Apple, Walnut and Blue Cheese Pork Tenderloin

1 tablespoon butter
1/2 medium apple, peeled, cored and chopped into 3/4 inch pieces
1 shallot, finely chopped
2 tablespoons crumbled blue cheese
2 tablespoons chopped nuts (I used walnuts)
1 pound pork tenderloin, butterflied and pounded to 1/2-inch thickness
Salt and pepper to taste

Preheat oven to 375 degrees

In a cast iron or oven-safe skillet, warm to medium heat then melt butter. Add apple and shallot and saute until softened, about 5 minutes. Remove to a bowl and add blue cheese and nuts. Meanwhile, spread out pounded pork tenderloin and then about 2 inches away from one end, add the apple filling in a long strip from end-to-end, about 1 1/2 inches wide. Then, carefully roll up the pork and secure with with kitchen twine to ensure it stays rolled.

Place pork in the cast iron and sear on all sides. Then place in the oven and cook until it reached at least 145 degrees, about 15 minutes. Let rest 5 minutes, then slice. Enjoy!

Monday, November 5, 2012

Paul Qui Brussels Sprouts (at last!!)

If you haven't heard of Paul Qui or Uchiko by now, please drop everything and go look them up. Or, if you're in Austin, head straight to Uchiko - trust me, you'll thank me. I've been fortunate enough to eat there about 5 times now, and each time I get at least one order of the brussels sprouts - trust me, they're THAT good. The last time I ate there, the bartender even shared the general method:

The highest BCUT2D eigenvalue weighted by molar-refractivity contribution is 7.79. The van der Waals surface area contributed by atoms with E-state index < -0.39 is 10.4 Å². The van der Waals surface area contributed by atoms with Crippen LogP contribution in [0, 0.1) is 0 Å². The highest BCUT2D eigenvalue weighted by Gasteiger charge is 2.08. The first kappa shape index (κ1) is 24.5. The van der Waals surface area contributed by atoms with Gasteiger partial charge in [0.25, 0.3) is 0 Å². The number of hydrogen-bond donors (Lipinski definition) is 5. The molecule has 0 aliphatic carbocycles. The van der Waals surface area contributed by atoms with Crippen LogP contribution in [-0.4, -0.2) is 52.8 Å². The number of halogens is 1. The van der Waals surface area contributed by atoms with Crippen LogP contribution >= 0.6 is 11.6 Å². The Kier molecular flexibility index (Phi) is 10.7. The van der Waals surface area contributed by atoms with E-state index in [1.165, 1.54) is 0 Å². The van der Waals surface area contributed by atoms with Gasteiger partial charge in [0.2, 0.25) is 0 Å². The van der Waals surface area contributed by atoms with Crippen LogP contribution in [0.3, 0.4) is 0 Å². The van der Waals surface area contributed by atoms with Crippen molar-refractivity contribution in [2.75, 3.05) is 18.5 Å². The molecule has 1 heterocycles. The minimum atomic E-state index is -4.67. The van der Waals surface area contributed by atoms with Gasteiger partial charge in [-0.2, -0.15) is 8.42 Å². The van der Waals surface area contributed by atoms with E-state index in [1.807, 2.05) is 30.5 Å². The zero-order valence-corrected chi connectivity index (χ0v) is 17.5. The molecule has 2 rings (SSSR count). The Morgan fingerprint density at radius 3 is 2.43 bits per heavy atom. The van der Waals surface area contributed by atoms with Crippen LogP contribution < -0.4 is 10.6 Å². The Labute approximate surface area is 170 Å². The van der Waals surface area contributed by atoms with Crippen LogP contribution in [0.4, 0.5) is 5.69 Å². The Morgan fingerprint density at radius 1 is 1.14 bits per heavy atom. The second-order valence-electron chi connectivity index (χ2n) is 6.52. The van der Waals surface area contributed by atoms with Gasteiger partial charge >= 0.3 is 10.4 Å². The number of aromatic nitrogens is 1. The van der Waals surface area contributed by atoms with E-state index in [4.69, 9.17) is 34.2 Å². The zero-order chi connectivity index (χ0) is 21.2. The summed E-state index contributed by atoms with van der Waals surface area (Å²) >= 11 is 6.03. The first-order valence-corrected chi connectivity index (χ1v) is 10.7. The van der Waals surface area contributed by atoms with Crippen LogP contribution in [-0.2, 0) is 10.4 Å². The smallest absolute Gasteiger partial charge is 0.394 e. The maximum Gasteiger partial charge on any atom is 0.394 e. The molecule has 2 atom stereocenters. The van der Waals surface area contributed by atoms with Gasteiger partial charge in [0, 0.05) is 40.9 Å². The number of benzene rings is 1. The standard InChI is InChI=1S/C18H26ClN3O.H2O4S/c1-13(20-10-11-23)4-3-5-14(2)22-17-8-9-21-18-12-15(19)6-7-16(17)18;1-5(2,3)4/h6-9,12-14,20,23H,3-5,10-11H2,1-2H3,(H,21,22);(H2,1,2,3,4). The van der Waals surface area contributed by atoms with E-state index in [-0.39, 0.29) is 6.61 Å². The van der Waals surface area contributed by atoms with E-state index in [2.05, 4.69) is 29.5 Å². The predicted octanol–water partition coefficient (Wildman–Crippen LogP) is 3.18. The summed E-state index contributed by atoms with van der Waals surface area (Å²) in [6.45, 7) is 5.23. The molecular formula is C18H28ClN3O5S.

• Caramlize some fish sauce
  • Flash fry the sprouts
  • add with fish sauce and sweet chile sauce and some lemon
Sounds basic enough, right? Well, this isn't store-bought fish sauce or sweet chile sauce. Lucky for me, last month the Austin American-Statesman posted Uchi's recipe for the sprouts. This was almost dead-on. And, the best part? It makes a ton of sauce, probably enough to make the dish 4-5 times. And, since both have plenty of vinegar, they won't go bad anytime soon. Word to the wise, the sauce has quite a strong smell, so if you can leave a window open, that might be best :)

For this dish, I roasted the sprouts instead of frying them, but frying is definitely the way to go to enjoy them on their own :)
These little beauties are ready to go in the oven!

Brussels Sprouts Fried Rice
2 tablespoons peanut oil
1 red bell pepper, chopped 
2 cups cooked brown rice, chilled
1 egg, beaten
2 cups Uchi Brussels sprouts
2 green onions, sliced
1/4 cup peanuts

In a large wok or nonstick skillet, warm to medium high heat then add oil. Add bell pepper and saute 2-3 minutes. Stir in rice and toss thoroughly and let warm, another 2-3 minutes. Make a well in the middle of the skillet and add egg. Let the egg cook 1-2 minutes, then toss around with rice and cook another 2 minutes. Stir in brussels sprouts and green onions, then finally peanuts. 

I had some spectators while cooking. Gratuitous dog and husband photos!

Can dogs eat Brussels sprouts too? :)